¶3 Four days thereafter, on June 25, 1932, Charles Davidson entered into a contract with W.R. White, plaintiff in error, whereby White leased to Davidson a complete rotary rig belonging to him for the purpose of drilling the test well. The term of the lease was not to exceed 100 days, and as consideration White was to receive $1,500 in cash, payable $500 on the date of spudding, $500 when the well reached 500 feet, and $500 when the well should reach 1,000 feet, with the further agreement that Davidson should assign to White, within a reasonable time, certain leases out of Davidson's 7,000-acre tract, described in the contract and covering 290 acres. It was also agreed as further consideration that Davidson would employ White as superintendent for the drilling of the well and pay him a monthly salary of $300 in addition, for this service.

¶4 The plaintiff below and various interveners and defendants were employed by Hivick and Davidson to perform labor and furnish materials in an attempt to drill this well, but all operations ceased about September 1, 1932, and suit was brought to establish their liens against certain leases, and also against the rotary rig owned by White which was used upon the well. When the case first came to trial on September 27, 1933, it appeared that three of the lien claimants sought not only liens, but also personal judgment against White. However, as no order had been made permitting the filing of their petition in intervention, and no notice of the filing of summons served upon White, the case was continued for service as to these three claimants. The parties having waived a jury, the court proceeded to hear the testimony regarding the liens of the others and took under advisement its judgment until November 22, 1933. At that time, service having been obtained upon White, the court called up the petition in intervention seeking personal judgment and White's attorney asked for trial by jury as to the issues concerning the personal judgment. The court refused to grant a jury trial on the ground that White had waived a jury at the hearing on September 27th. Exception was saved to this order, and the court proceeded without a jury and then rendered judgment concerning both hearings at the same time. The decree granted liens in favor of all claimants to attach to the rotary rig owned by White and rendered personal judgment against White in favor of Homer Doup, Troy Deering, and Foss Deering as a result of the hearing on November 22, 1933. This appeal is taken only by White seeking to be relieved of this personal liability and to free his rotary rig from the liens of all the claimants.

¶5 The contention of defendants in error is that Gladwell, Hivick, and his associates, Davidson and plaintiff in error, White, cooperated together in the development of the lease upon which the work was done and liens sought to be established so as to constitute them mining partners or joint adventurers. The first objection of plaintiff in error is that this issue was raised only by reply of claimant Mahlandt, and therefore constitutes a departure. However, considering the allegations of the petition, answers and cross-petitions, the evidence in support of the theory of mining partnership or joint adventure in no way contradicts the facts originally alleged by any of the parties, and consequently the court did not err in allowing such testimony. But our examination of the record discloses that the facts herein do not constitute a mining partnership or joint adventure between the parties named, and the judgment of the trial court based upon this theory is clearly against the weight of the evidence.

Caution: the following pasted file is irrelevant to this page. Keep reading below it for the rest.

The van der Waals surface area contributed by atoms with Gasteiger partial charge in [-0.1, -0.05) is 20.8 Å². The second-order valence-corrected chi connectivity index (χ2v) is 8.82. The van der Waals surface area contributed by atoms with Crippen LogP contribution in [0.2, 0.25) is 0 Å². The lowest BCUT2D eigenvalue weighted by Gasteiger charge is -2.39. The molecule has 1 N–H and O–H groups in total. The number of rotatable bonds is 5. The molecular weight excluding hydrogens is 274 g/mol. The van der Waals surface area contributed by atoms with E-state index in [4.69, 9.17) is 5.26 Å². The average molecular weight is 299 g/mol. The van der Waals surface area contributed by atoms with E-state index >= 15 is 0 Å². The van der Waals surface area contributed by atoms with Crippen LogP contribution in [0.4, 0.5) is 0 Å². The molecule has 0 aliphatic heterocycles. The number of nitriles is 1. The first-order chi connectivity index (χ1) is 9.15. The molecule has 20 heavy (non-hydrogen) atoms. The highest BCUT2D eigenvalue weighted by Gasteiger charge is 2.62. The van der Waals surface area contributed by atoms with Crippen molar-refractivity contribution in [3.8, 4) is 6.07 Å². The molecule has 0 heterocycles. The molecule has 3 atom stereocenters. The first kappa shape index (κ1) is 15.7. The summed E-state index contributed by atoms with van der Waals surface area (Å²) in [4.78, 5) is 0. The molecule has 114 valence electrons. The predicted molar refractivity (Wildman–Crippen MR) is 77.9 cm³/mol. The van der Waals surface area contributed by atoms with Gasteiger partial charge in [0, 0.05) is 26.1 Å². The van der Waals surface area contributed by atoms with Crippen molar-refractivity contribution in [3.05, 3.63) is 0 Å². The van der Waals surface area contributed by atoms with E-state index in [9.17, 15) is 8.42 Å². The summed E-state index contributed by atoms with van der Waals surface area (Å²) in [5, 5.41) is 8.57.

¶6 Each case of mining partnership or joint adventure must necessarily be determined by its own facts. However, by examination of cases heretofore decided by this court, we can devise a test consisting of three requirements which must always be present in order to form the relationship: (1) There must be joint interest in the property by the parties sought to be held as partners; (2) there must be agreements, express or implied, to share in the profits and losses of the venture; and (3) there must be actions and conduct showing cooperation in the project. None of these elements alone is sufficient. Gillespie v. Shufflin, 91 Okla. 72, 216 P. 132; Anderson v. Keystone Supply Co., 93 Okla. 224, 220 P. 605; Wammack v. Jones, 103 Okla. 1, 229 P. 159; Robinson Pet. Co. v. Black, Sivalls & Bryson, 138 Okla. 128, 280 P. 593; Brown v. Wasoff, 126 Okla. 164, 259 P. 246; Carson v. Waller, 127 Okla. 186, 260 P. 72; Prince & Prince v. Sullivan, 124 Okla. 298, 256 P. 23; Jones v. Sinclair Crude Oil Purchasing Co., 130 Okla. 182, 266 P. 439; Ash v. Mickleson, 118 Okla. 163, 247 P. 680; Irelan v. Smoot, 132 Okla. 270, 270 P. 29; Tidal Oil Co. v. Fullerton-Stuart Lumber Co., 137 Okla. 58, 278 P. 330; Garber & Pulse v. Gloyd, 168 Okla. 88, 31 P. (2d 947; McAnally v. Cochran (February 12, 1935) 170 Okla. 368, 46 P.2d 955.